Lies and Trivialization, Part X – „that feeling of comradeship that one knew from the army was somehow continued within the scene.”
There are certain trial days in the trial against members and supporters of the “National Socialist Underground” which are hard to endure and accordingly hard to report on. One of those days was the trial day of 26 November 2014. The court had summoned as a witness Ralph Hofmann, who is suspected of having given an ID card to Böhnhardt, Mundlos and Zschäpe in 1999 and of having rented a flat for them so that they could order items from catalogues without paying. The ID card was found in the burned-out Frühlingsstraße apartment, along with items which had been ordered in his name and delivered to another apartment in Chemnitz rented in his name. Among these items, which were never paid for, were night vision goggles, i.e. items which could be used in conducting attacks.
In his police interview, Hofman had claimed to have lost his ID card in a shopping centre. He also related that one evening, Thomas Starke had asked him whether two “comrades” could stay in his apartment. This had been in front of a pub; Starke had been accompanied by two men with hoodies whom he had not recognized. Another Nazi witness testifying in court on 19 March 2014 has told the court that Hofman had brought Starke and “the Three” in contact with him and that he had provided an apartment for them – something which Hofmann had not talked about at all in his police interview.
Hofmann was never part of the “Blood & Honour” network, but was rather active in more political party-like organizations. Among others, he was a functionary of the “Home Guard Chemnitz” and until recently a frequent guest of events organized by the “National Socialists Chemnitz”, which were forcibly disbanded just this year.
Like many witness before him, Hofmann tried to make himself appear harmless and rather nonpolitical. “I did share some of the views. One was young and could identify with some of that. In the army time, due to the military aspect, one developed an affinity for elitist thought.”
The presiding judge first questioned the witness in a precise and patient manner, circling his false statements, but never succeeding in pinning him down. Hofmann claimed, in contrast to all his earlier statements, that Starke had asked him a second time whether he could provide housing for the “two men” and that he had referred Starke to an acquaintance. That this is an attempt to shield himself from suspicion was apparent, but was never made explicit. The presiding judge finally ended his questioning without having put pressure on the witness to change his false statements.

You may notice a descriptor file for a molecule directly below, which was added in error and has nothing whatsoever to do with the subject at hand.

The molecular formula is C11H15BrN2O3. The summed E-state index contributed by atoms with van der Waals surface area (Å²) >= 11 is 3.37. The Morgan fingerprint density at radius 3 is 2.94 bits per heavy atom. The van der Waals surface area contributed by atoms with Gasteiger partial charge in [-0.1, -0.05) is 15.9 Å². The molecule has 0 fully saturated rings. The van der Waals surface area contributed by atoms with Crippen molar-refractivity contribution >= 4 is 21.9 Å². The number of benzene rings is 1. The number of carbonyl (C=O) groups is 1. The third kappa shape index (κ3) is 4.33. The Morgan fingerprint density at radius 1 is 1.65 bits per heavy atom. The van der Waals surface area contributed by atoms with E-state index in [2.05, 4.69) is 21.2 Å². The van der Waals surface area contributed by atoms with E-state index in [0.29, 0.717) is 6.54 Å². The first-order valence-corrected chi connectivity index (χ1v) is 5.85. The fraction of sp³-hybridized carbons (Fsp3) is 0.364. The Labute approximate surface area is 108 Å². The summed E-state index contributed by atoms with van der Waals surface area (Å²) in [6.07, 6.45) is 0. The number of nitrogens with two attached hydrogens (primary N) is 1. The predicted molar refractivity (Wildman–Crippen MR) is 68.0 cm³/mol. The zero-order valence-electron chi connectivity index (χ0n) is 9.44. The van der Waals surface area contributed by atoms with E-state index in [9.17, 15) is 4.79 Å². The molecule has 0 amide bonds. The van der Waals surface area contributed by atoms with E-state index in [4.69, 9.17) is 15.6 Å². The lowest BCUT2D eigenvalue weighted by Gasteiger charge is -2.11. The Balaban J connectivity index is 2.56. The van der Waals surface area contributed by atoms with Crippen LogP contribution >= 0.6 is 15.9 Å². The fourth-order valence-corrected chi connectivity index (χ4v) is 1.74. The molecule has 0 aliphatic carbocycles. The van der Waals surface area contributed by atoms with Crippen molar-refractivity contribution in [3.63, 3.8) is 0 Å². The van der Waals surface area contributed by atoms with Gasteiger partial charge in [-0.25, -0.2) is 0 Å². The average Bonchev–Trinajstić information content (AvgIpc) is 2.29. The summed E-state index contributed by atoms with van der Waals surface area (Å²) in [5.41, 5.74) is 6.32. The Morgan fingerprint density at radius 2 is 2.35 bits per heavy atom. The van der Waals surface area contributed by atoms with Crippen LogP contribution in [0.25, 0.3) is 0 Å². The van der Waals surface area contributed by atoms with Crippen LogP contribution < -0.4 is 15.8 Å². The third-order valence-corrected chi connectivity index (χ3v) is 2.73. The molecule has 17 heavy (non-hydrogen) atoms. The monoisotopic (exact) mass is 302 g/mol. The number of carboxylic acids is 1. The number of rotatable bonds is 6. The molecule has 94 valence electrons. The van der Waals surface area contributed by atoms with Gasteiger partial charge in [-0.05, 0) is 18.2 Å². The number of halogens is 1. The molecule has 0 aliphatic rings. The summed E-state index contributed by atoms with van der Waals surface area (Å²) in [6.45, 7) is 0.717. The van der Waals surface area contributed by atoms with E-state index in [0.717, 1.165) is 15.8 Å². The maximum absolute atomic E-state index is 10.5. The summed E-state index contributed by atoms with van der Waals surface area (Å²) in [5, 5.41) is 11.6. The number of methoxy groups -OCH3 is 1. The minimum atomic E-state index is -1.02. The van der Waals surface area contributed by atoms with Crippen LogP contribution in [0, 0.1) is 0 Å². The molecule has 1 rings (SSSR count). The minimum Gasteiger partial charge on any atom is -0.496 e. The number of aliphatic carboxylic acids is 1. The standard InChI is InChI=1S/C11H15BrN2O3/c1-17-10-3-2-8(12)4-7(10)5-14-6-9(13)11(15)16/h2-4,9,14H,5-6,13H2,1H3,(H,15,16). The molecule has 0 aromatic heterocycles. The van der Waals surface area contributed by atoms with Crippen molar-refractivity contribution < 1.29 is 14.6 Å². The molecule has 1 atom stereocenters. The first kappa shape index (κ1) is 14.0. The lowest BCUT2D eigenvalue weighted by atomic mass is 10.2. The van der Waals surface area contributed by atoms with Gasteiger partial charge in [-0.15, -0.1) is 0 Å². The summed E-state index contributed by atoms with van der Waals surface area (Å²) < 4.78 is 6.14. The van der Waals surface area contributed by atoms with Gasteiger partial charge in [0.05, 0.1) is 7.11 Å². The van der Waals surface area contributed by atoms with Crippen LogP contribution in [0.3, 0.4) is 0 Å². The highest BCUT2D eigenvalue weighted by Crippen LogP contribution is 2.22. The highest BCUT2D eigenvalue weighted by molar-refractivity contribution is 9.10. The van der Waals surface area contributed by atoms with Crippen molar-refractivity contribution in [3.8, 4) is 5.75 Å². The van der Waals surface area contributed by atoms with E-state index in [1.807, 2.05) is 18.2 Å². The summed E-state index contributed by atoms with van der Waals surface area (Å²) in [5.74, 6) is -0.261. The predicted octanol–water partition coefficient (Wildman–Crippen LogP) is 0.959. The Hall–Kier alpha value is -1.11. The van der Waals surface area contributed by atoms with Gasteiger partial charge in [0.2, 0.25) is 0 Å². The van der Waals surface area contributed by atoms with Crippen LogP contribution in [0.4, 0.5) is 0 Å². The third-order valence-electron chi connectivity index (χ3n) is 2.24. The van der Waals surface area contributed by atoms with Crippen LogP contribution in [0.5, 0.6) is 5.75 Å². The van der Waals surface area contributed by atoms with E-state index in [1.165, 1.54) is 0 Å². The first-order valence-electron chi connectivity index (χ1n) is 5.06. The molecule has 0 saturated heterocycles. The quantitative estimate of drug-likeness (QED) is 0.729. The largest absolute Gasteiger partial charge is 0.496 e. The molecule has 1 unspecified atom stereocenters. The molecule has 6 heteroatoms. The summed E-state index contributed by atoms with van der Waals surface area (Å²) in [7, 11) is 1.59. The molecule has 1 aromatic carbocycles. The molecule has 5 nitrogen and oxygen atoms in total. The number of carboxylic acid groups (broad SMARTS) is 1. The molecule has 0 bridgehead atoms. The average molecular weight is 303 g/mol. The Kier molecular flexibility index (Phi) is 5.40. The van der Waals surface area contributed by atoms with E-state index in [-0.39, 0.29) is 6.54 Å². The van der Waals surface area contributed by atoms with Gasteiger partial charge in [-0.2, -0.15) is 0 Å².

The defense of course did not ask any questions – the unearthing of further details concerning support provided to the NSU is contrary to its interests. But neither did the federal prosecution ask any questions – it seems as if the prosecution has lost all interest in an elucidation of the facts.
Victims’ counsel tried to put pressure on the witness, but in order to do so, they had to refer to and repeat questions asked by the presiding judge – as it was already afternoon and, as is so often the case in the afternoon, the court was becoming impatient, many of these questions were objected to as already having been answered.
Hofmann’s questioning finally ended in a confrontation between the Wohlleben defense and a victim’s counsel when the defense objected to the latter recounting the names of the NSU murder victims.
What became clear once more is that the Nazi scene not only supported the NSU in its murders, but that it has up to this day done everything to keep the NSU crimes from being adequately investigated. It also became apparent that it was not only the “Blood & Honour” scene that was involved in supporting the NSU, but also Nazi activists from outside the Skinhead scene. This further scene may well become relevant when it comes to the support provided after the forced dissolution of “Blood & Honour” in the fall of 2000. One clue in this direction is the fact that Hofmann’s phone number was found in André Eminger’s telephone under the name “Ralph Jäger” (Ralph Hunter). This name is likely a reference to Hofmann’s army time where he was part of a “hunter unit” – a reference, thus, which also shows that Eminger knew Hofmann quite well.